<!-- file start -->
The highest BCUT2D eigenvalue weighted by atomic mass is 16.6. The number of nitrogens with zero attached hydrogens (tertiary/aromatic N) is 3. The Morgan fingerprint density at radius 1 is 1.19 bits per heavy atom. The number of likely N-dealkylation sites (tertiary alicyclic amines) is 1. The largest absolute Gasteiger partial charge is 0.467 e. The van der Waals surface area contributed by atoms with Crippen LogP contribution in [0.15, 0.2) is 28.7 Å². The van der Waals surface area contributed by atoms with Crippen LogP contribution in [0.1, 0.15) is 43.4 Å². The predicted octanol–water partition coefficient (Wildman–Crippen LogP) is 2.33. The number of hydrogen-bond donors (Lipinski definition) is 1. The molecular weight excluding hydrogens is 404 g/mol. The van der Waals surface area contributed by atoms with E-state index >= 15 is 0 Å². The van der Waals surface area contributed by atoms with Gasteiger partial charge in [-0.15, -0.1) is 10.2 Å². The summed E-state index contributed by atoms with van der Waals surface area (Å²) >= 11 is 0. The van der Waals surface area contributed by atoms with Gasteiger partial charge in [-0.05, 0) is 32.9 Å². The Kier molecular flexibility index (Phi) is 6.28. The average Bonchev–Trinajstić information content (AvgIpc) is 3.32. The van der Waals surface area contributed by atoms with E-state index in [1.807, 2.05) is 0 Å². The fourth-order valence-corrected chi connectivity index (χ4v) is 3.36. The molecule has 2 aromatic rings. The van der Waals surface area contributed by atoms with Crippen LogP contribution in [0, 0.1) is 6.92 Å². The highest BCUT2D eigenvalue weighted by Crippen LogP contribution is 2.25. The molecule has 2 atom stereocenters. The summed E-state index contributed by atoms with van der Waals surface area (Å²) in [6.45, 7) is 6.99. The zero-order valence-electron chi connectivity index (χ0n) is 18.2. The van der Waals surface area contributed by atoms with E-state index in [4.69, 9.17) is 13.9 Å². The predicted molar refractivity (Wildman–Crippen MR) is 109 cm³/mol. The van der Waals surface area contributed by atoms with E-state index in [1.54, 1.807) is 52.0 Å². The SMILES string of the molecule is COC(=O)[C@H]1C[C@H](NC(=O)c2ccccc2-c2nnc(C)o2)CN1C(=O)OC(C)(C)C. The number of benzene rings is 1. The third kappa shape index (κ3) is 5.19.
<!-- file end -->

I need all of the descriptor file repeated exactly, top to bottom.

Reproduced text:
The highest BCUT2D eigenvalue weighted by atomic mass is 16.6. The number of nitrogens with zero attached hydrogens (tertiary/aromatic N) is 3. The Morgan fingerprint density at radius 1 is 1.19 bits per heavy atom. The number of likely N-dealkylation sites (tertiary alicyclic amines) is 1. The largest absolute Gasteiger partial charge is 0.467 e. The van der Waals surface area contributed by atoms with Crippen LogP contribution in [0.15, 0.2) is 28.7 Å². The van der Waals surface area contributed by atoms with Crippen LogP contribution in [0.1, 0.15) is 43.4 Å². The predicted octanol–water partition coefficient (Wildman–Crippen LogP) is 2.33. The number of hydrogen-bond donors (Lipinski definition) is 1. The molecular weight excluding hydrogens is 404 g/mol. The van der Waals surface area contributed by atoms with E-state index >= 15 is 0 Å². The van der Waals surface area contributed by atoms with Gasteiger partial charge in [-0.15, -0.1) is 10.2 Å². The summed E-state index contributed by atoms with van der Waals surface area (Å²) >= 11 is 0. The van der Waals surface area contributed by atoms with Gasteiger partial charge in [-0.05, 0) is 32.9 Å². The Kier molecular flexibility index (Phi) is 6.28. The average Bonchev–Trinajstić information content (AvgIpc) is 3.32. The van der Waals surface area contributed by atoms with E-state index in [1.807, 2.05) is 0 Å². The fourth-order valence-corrected chi connectivity index (χ4v) is 3.36. The molecule has 2 aromatic rings. The van der Waals surface area contributed by atoms with Crippen LogP contribution in [0, 0.1) is 6.92 Å². The highest BCUT2D eigenvalue weighted by Crippen LogP contribution is 2.25. The molecule has 2 atom stereocenters. The summed E-state index contributed by atoms with van der Waals surface area (Å²) in [6.45, 7) is 6.99. The zero-order valence-electron chi connectivity index (χ0n) is 18.2. The van der Waals surface area contributed by atoms with E-state index in [4.69, 9.17) is 13.9 Å². The predicted molar refractivity (Wildman–Crippen MR) is 109 cm³/mol. The van der Waals surface area contributed by atoms with E-state index in [1.54, 1.807) is 52.0 Å². The SMILES string of the molecule is COC(=O)[C@H]1C[C@H](NC(=O)c2ccccc2-c2nnc(C)o2)CN1C(=O)OC(C)(C)C. The number of benzene rings is 1. The third kappa shape index (κ3) is 5.19.